Punjab’s farmers and government consider continuous purchases as entitlements and not transactions. The moment any mention is made of changing the system, protests break out and some people begin raising the ‘issue’ of ‘Khalistan’
In the 2019 Budget, the Government extended widened security cover under the PM-KISAN scheme to 14.5 crore farmers, irrespective of the size of their land holdings. It was also a Budget that announced an increase in procurement price for all 22 crops under the MSP regime by 1.5 per cent. Then, there is the giant pumpkin in the room that has never been touched by anyone: the agricultural income of big farmers that has remained tax-exempt thanks to vote-bank politics and the risk-averse attitude of the political class. It is this big benefit culture of freebies that rich farmers are keen on preserving. In preserving their interests, they always fire from the shoulders of small and marginal farmers and landless tillers.
BACK IN 2012, the chairman of the Commission for Agricultural Costs and Prices, Ashok Gulati, had suggested to a young reporter that he travel to Qadian Wali in Jalandhar, Punjab, and meet a farmer there to fully understand the problems facing potato growers at the time. It was a season that saw a terrible glut in the output and supply of potatoes and farmers across the country were dumping produce in the open after a 23 per cent plunge in prices compared to the previous year. The price of onions had dipped even further, about 80 per cent lower than the previous year. In Lasalgaon, Maharashtra, the biggest market for onions in India, the crop was selling at a rock-bottom rate of Rs 3 per kg compared to Rs 80 per kg the previous year. But was the problem over potatoes real or cooked up and unfairly garnished, as the Government seemed to suggest?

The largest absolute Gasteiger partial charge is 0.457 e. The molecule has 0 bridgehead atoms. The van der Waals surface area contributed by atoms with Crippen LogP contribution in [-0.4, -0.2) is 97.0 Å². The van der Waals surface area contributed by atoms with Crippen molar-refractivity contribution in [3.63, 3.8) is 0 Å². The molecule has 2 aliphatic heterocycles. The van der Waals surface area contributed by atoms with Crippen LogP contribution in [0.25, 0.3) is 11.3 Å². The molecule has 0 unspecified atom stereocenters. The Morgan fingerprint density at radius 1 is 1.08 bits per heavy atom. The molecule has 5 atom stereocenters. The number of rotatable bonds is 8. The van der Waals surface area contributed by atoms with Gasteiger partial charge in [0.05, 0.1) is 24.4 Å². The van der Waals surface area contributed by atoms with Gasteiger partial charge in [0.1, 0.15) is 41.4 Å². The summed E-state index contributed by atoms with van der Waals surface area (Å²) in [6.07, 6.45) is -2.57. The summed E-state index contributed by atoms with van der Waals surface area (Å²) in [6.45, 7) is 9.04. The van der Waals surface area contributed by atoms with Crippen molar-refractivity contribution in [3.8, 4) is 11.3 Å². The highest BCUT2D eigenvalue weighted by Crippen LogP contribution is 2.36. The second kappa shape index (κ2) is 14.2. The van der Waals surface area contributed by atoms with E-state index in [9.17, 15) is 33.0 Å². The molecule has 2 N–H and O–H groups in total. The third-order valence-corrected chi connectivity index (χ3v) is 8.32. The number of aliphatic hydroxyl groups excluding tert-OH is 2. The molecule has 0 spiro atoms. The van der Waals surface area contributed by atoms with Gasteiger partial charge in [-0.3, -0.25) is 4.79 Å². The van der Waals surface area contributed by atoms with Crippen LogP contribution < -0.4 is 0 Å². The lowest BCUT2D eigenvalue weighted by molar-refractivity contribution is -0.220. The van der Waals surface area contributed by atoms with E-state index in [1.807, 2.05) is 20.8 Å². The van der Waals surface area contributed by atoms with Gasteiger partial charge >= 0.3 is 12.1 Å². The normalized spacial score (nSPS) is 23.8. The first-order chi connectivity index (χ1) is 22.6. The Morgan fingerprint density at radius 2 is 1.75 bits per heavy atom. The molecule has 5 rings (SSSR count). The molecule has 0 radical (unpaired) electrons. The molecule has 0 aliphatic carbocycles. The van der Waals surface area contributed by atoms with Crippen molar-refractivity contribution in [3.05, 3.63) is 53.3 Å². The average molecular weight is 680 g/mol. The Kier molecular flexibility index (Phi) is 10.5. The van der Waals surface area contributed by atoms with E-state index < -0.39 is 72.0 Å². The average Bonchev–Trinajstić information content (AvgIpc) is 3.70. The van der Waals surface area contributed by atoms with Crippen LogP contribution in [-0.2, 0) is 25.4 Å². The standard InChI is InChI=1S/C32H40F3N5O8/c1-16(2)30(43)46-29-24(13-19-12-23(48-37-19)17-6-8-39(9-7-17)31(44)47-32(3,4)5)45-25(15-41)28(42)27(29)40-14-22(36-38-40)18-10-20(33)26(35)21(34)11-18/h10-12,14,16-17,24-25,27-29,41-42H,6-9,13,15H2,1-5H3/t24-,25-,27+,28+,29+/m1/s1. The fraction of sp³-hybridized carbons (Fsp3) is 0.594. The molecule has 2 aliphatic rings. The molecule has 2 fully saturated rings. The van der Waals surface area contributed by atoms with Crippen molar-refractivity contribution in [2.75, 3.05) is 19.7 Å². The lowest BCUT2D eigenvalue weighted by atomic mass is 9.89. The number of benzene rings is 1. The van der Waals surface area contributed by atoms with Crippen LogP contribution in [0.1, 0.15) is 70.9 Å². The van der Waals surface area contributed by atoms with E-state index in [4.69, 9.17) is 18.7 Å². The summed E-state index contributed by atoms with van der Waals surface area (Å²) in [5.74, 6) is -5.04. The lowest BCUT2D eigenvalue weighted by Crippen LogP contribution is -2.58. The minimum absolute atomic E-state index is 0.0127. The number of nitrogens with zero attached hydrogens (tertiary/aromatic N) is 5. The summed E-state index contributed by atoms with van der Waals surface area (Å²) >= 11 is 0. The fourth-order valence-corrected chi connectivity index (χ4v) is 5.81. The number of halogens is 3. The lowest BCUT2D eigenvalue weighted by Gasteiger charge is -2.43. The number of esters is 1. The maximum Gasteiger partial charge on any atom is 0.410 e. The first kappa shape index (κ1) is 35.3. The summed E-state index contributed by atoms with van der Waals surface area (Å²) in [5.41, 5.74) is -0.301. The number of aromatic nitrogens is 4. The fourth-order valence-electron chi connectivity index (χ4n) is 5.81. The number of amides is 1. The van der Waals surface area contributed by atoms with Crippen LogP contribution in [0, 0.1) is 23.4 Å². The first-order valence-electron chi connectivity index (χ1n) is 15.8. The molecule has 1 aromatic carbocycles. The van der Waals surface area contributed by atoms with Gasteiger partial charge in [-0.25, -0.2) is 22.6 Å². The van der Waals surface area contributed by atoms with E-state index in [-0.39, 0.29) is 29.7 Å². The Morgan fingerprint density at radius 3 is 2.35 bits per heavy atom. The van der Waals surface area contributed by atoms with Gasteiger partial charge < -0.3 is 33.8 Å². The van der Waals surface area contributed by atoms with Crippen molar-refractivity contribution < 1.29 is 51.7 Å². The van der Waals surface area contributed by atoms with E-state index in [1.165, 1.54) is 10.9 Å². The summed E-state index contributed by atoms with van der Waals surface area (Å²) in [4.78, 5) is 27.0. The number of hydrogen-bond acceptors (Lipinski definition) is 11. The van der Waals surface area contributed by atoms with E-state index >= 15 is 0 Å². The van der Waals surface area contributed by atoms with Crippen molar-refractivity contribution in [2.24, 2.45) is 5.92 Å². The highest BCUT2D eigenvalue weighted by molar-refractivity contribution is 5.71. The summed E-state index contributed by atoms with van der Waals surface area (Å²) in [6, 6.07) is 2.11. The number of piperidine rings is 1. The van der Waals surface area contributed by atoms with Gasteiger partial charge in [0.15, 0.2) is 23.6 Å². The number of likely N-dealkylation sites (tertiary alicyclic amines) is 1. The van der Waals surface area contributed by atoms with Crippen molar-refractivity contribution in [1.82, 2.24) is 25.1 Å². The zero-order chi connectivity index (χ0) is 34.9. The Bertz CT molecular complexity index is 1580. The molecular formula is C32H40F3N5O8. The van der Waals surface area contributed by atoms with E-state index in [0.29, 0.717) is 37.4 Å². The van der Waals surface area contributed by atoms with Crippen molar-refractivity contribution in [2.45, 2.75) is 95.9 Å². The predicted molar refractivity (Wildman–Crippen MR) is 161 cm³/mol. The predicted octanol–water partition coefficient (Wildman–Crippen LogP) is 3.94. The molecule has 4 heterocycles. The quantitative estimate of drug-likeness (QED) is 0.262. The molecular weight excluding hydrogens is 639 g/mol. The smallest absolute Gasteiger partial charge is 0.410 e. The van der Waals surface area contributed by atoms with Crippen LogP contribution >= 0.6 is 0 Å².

The meeting with the potato farmer of Jalandhar, who was the ‘distressed’ voice of his class throughout the country, proved to be a shocking eye-opener. The host dispatched a swanky SUV to the railway station to fetch the scribe to a palatial bungalow on the outskirts of Jalandhar. India’s ‘potato king’ Jang Bahadur Sangha had reportedly dumped some 90,000 sacks of potatoes and planned to dump more of the nearly 50,000 tonnes of annual crop harvested from 5,000 acres of leased land. The ‘distressed’ farmer ran an organic farm on his property; 175 tractors tilled his land, all John Deere, with a dedicated workshop for them on his farm where he also ran 11 cold storage units. The youngest Sangha was Cornell-educated, developed seeds and was into tissue culture. By any yardstick, the Sanghas were potato potentates and had accumulated wealth through their produce over the years and his suffering seemed to stem from a problem of plenty on counts other than just potatoes and their distress sale. Some of the produce was shipped to Assam and Karnataka at Rs 1.50 per kg, but with absolutely no profit if you factored in the price of jute packing bags, Sangha whined. And after two years of excellent harvest, a third year of glut appeared to be in the offing. Even with ample cold storage, Sangha wailed that he was finding no takers for his produce. Jang Bahadur Sangha was also “worried” about his bank loans since he would only be earning a less than 50 per cent return on his investments. It was gloom and doom all around a perimeter of farm land hemmed by SUVs, foreign degrees, and palatial mansions—all built on potato money.